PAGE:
The Chancellor did not make much of a fuss of it in the Autumn Budget speech. In the printed Budget Report it only merits one short paragraph. However, the change in Capital Gains Taxation which it introduces could have a very important effect on the property market.
The paragraph reads: “To align the UK with other countries and remove an advantage which non-residents have over UK residents, all gains on non-resident disposals of UK property will be brought within the scope of UK tax. This will apply to gains accrued on or after April 2019.”
A consultation paper published just after the Chancellor sat down, explained in greater detail just how sweeping this is. Currently, CGT applies to gains on the disposal of residential property owned by closely-held companies, under the “ATED” regime (Annual Tax on Enveloped Dwellings). It has also applied, since April 2015, to gains on the disposal on residential property by non-resident individuals although, confusingly, the exact rules and rates differ on whether the sale is by an individual or a company. Other forms of property, however (agricultural land, offices, hotels, student accommodation and retail space, for instance were still tax-free for non-residents. Experts had commented that it was rather ridiculous to have different rules to tackle the same problem – tax-free gains made by foreign residents owning flats and houses in the UK, particularly London under the ATED regime and the person CGT rules.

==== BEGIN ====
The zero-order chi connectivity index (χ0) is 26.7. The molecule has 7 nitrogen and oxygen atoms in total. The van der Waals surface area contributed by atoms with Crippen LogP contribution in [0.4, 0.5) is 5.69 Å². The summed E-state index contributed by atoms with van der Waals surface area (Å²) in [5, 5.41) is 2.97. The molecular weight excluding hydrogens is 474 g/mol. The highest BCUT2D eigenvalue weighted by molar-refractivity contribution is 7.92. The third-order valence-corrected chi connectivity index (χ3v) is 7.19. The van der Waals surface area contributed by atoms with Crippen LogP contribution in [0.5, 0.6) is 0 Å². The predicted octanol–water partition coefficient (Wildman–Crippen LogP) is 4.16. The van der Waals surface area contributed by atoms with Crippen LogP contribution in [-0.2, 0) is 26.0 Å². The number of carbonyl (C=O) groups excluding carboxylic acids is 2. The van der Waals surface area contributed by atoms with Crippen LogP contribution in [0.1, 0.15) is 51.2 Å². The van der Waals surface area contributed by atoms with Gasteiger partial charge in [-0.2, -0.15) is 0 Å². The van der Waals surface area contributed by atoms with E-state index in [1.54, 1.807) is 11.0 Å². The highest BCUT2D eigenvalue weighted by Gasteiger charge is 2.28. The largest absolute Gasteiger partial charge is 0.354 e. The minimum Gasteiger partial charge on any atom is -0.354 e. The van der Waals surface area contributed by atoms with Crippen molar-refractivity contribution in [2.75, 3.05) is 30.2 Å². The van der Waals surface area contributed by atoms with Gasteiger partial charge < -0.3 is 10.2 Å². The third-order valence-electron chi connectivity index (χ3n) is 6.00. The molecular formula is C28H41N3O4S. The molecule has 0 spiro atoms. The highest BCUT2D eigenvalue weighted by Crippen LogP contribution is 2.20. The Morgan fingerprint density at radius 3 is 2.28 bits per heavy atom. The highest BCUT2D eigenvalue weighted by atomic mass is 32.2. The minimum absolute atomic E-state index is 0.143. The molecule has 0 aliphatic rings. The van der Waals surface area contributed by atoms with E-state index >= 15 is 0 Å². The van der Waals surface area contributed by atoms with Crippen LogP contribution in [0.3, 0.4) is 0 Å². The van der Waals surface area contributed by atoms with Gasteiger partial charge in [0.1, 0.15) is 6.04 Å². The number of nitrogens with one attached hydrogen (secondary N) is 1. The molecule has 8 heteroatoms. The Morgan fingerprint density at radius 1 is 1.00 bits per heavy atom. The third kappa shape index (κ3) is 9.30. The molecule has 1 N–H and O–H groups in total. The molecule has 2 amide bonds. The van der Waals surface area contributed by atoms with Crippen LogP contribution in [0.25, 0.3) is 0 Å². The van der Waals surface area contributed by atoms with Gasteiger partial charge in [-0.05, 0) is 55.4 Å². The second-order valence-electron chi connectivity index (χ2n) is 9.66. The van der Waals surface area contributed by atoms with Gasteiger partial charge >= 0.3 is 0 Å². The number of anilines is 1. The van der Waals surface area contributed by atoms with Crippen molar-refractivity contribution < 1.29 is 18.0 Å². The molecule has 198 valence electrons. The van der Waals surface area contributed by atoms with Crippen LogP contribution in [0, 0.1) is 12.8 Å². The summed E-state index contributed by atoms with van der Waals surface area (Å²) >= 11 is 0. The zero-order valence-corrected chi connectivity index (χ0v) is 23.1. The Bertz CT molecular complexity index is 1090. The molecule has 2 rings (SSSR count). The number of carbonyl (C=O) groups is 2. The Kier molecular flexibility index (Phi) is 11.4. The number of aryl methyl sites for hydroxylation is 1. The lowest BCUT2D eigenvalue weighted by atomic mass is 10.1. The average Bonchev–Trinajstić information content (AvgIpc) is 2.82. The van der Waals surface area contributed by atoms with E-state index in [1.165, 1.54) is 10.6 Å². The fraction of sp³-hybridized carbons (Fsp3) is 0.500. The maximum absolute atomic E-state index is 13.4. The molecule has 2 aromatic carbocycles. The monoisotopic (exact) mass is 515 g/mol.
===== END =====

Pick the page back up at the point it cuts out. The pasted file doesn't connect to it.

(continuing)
Rather than just harmonising the rules, however, the government has gone much further. The intention now is to tax all property gains, whether of residential or non-residential property, and whether the disposal is by selling the property itself or by selling the company that owns it. The ATED rules are likely to be subsumed within this new regime.
How, you may ask, will HMRC know if the foreign investor with shares in, say, a British Virgin Islands Company, sells the shares, and with it, the rather nice flat in Knightsbridge which is the company’s sole asset, to someone else? The answer is by putting the onus on professional advisers. The idea seems to be that estate agents and solicitors involved in the sale will have a legal obligation to report the effective change of ownership of the property and to satisfy themselves that the tax is being paid.
How will the government distinguish between wealthy private individuals and true corporate investors whose inward investment to the UK is encouraged? The answer is that companies will only be affected by the indirect disposal rules if they are “property rich” (that is, more than 75% of their assets by value are accounted for by UK property) and if the affected shareholder owns more than 25% of the company.
At this stage, there is a consultation open until February 2018 and new legislation will only come into force from April 2019. there is much detail to be discussed, but this is a change which could affect a lot of people, and a lot of property. Watch this space.